What happened in Swampscott in 2005?
While housing markets in Boston and places like Cambridge have been hitting new highs for the last 2-3 years, it takes time for higher prices to ripple further out. When the final numbers are tallied, the median price in Essex County in 2015 will be within about 1% of its peak, with many towns already reaching new highs. In Swampscott, however, the median price is still 11% below its peak, leading me to ask: what happened in Swampscott in 2005?
Price mix of sales
Only a very small percentage – 5% or less – of SFHs change hands each year, so while the median price of those that do sell can and does provide a good indication of the market, there is always the possibility that sales in any year will not be reflective of the overall housing market. It is for the same reason that we see quarterly fluctuations in median prices when sales in any quarter are skewed to a particular price range. These fluctuations do, however, tend to even out over time.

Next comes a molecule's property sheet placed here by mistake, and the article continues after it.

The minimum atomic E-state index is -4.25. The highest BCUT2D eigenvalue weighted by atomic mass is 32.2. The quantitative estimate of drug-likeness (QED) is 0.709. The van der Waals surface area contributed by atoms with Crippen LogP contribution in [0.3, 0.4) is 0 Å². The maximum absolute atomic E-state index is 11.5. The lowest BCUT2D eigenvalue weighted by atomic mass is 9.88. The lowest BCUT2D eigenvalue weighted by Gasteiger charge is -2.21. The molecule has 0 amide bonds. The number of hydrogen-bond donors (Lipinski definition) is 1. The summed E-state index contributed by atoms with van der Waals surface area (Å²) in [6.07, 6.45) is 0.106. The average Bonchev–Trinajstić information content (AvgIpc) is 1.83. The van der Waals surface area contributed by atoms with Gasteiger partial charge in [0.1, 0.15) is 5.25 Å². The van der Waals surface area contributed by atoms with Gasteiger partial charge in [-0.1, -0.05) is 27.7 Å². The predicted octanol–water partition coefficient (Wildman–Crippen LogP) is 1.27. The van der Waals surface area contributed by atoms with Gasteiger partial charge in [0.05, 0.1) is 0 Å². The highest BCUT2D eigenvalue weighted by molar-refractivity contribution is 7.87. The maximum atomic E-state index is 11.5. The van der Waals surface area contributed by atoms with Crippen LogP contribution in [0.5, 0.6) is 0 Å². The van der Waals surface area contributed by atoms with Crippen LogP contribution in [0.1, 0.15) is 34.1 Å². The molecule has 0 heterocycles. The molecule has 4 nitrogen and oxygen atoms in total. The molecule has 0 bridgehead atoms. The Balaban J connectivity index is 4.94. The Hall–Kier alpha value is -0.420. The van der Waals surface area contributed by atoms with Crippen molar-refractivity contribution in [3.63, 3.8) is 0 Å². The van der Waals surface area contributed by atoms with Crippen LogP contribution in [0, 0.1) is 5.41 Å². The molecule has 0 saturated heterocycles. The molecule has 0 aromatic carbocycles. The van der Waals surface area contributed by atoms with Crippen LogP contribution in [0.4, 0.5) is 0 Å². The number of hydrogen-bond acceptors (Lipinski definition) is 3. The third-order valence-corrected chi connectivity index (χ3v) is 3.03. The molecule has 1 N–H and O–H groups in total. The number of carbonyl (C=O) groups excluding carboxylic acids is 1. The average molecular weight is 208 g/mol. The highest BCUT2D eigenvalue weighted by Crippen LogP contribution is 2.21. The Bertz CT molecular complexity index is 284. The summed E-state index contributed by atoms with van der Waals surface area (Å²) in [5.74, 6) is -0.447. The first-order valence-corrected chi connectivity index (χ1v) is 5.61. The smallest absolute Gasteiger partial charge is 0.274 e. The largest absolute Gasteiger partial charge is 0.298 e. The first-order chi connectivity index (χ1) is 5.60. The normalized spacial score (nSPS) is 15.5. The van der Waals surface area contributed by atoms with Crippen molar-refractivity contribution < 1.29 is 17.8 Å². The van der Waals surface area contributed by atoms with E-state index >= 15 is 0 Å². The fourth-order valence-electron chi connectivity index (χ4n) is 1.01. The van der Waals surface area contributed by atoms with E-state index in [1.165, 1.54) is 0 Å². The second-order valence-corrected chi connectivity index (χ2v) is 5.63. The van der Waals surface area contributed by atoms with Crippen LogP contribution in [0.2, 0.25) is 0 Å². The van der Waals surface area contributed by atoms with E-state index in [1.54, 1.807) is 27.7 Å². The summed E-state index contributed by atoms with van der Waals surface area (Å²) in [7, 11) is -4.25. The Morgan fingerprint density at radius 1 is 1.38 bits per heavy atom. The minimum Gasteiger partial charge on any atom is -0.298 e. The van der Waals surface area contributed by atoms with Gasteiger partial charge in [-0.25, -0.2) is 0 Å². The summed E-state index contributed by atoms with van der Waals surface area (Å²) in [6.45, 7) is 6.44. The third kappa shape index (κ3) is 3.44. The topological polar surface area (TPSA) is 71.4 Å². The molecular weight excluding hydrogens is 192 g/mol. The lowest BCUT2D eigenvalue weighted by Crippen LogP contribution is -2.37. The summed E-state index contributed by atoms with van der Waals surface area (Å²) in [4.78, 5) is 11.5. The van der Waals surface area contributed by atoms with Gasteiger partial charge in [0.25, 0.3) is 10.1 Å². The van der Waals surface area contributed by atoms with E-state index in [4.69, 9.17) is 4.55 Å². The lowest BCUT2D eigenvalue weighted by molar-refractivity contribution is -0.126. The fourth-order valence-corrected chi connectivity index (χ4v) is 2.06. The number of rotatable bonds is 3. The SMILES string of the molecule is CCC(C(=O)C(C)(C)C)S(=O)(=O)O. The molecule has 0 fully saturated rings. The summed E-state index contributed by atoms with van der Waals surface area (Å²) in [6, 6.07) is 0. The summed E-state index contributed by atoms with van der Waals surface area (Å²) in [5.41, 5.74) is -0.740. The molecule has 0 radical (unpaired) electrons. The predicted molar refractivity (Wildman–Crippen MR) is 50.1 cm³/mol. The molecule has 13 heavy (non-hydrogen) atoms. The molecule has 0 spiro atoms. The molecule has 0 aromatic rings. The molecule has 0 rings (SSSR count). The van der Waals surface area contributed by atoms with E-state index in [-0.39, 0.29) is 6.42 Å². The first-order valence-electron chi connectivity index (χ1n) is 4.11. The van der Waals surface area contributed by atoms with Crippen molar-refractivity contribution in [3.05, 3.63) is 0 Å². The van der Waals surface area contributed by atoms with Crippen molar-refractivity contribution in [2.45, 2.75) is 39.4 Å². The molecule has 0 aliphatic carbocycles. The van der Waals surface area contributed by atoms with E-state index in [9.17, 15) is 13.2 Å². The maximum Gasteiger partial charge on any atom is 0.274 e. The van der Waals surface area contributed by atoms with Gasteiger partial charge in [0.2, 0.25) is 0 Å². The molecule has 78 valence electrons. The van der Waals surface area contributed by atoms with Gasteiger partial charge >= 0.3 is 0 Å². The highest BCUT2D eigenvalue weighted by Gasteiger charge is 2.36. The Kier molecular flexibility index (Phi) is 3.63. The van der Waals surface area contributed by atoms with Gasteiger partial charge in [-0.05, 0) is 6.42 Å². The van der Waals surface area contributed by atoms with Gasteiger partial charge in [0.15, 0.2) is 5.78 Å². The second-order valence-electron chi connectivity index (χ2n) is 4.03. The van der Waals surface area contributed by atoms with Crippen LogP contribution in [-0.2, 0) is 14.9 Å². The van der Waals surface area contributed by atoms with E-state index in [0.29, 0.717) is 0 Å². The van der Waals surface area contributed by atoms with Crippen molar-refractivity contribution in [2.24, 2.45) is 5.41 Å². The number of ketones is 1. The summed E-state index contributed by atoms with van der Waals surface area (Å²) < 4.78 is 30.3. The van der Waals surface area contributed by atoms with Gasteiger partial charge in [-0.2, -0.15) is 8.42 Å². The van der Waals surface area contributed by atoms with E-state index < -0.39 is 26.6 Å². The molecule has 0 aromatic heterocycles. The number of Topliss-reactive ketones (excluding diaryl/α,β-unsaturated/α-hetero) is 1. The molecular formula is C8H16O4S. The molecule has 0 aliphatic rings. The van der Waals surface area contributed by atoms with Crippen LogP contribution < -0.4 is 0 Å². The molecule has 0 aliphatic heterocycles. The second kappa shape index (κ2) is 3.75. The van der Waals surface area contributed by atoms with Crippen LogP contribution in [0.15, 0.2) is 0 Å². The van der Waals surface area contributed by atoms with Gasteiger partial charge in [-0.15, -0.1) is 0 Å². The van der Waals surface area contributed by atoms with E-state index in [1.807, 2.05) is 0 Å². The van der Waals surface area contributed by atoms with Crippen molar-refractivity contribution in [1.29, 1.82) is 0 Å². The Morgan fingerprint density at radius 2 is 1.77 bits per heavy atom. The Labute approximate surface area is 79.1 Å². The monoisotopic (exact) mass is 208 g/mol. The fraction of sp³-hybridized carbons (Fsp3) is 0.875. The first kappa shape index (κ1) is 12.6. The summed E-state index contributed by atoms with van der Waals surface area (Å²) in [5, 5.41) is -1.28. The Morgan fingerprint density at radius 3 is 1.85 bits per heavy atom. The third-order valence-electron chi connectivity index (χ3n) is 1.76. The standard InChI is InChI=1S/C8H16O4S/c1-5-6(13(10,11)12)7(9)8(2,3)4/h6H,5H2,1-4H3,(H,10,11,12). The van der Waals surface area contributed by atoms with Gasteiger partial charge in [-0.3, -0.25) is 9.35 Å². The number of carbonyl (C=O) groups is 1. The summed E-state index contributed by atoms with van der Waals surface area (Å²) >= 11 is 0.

I looked at the sales in Swampscott for 2005 and compared them with the years either side. This is what I found: the biggest difference was that sales under $400,000 – which were 34% of the total in 2004 and 39% in 2006 – were only 20% in 2005. Conversely, sales over $500,000 were 53% in 2005, compared with only 35% in 2004 and 34% in 2006.
My conclusion is that 2005 was an outlier in terms of its sales mix. Had 2005 seen a more normal mix of sales, then the median price would have been somewhere in the mid $400s and we would now be talking of a market close to its previous peak.
If you – or somebody you know – are considering buying or selling a home and have questions about the market and/or current home prices, feel free to contact me on 617.834.8205 or Andrew.Oliver@SothebysRealty.com.
Andrew Oliver is a Realtor with Harborside Sotheby’s International Realty. Each Office Is Independently Owned and Operated
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